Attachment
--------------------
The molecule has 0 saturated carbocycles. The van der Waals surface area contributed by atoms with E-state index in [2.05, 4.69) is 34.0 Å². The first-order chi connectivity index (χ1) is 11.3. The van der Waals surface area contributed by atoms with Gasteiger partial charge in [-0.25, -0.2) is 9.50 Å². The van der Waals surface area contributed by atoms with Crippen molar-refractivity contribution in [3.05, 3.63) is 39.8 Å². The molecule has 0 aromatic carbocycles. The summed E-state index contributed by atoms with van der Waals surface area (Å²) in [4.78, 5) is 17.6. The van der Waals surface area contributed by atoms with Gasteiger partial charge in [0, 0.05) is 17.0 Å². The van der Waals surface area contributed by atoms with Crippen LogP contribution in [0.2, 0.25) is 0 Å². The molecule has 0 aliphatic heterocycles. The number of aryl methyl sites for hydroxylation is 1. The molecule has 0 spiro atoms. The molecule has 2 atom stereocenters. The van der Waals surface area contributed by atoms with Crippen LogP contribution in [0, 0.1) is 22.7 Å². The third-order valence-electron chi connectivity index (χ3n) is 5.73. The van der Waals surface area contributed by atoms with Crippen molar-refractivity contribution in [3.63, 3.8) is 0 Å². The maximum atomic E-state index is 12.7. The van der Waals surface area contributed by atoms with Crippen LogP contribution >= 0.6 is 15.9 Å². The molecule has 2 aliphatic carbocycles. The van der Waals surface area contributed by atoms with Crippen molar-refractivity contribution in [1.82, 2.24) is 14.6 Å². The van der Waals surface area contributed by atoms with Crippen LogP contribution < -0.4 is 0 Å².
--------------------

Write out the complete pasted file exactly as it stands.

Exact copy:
The molecule has 0 saturated carbocycles. The van der Waals surface area contributed by atoms with E-state index in [2.05, 4.69) is 34.0 Å². The first-order chi connectivity index (χ1) is 11.3. The van der Waals surface area contributed by atoms with Gasteiger partial charge in [-0.25, -0.2) is 9.50 Å². The van der Waals surface area contributed by atoms with Crippen molar-refractivity contribution in [3.05, 3.63) is 39.8 Å². The molecule has 0 aromatic carbocycles. The summed E-state index contributed by atoms with van der Waals surface area (Å²) in [4.78, 5) is 17.6. The van der Waals surface area contributed by atoms with Gasteiger partial charge in [0, 0.05) is 17.0 Å². The van der Waals surface area contributed by atoms with Crippen LogP contribution in [0.2, 0.25) is 0 Å². The molecule has 0 aliphatic heterocycles. The number of aryl methyl sites for hydroxylation is 1. The molecule has 0 spiro atoms. The molecule has 2 atom stereocenters. The van der Waals surface area contributed by atoms with Crippen LogP contribution in [0, 0.1) is 22.7 Å². The third-order valence-electron chi connectivity index (χ3n) is 5.73. The van der Waals surface area contributed by atoms with Crippen molar-refractivity contribution in [3.63, 3.8) is 0 Å². The maximum atomic E-state index is 12.7. The van der Waals surface area contributed by atoms with Crippen LogP contribution >= 0.6 is 15.9 Å². The molecule has 2 aliphatic carbocycles. The van der Waals surface area contributed by atoms with Crippen molar-refractivity contribution in [1.82, 2.24) is 14.6 Å². The van der Waals surface area contributed by atoms with Crippen LogP contribution < -0.4 is 0 Å².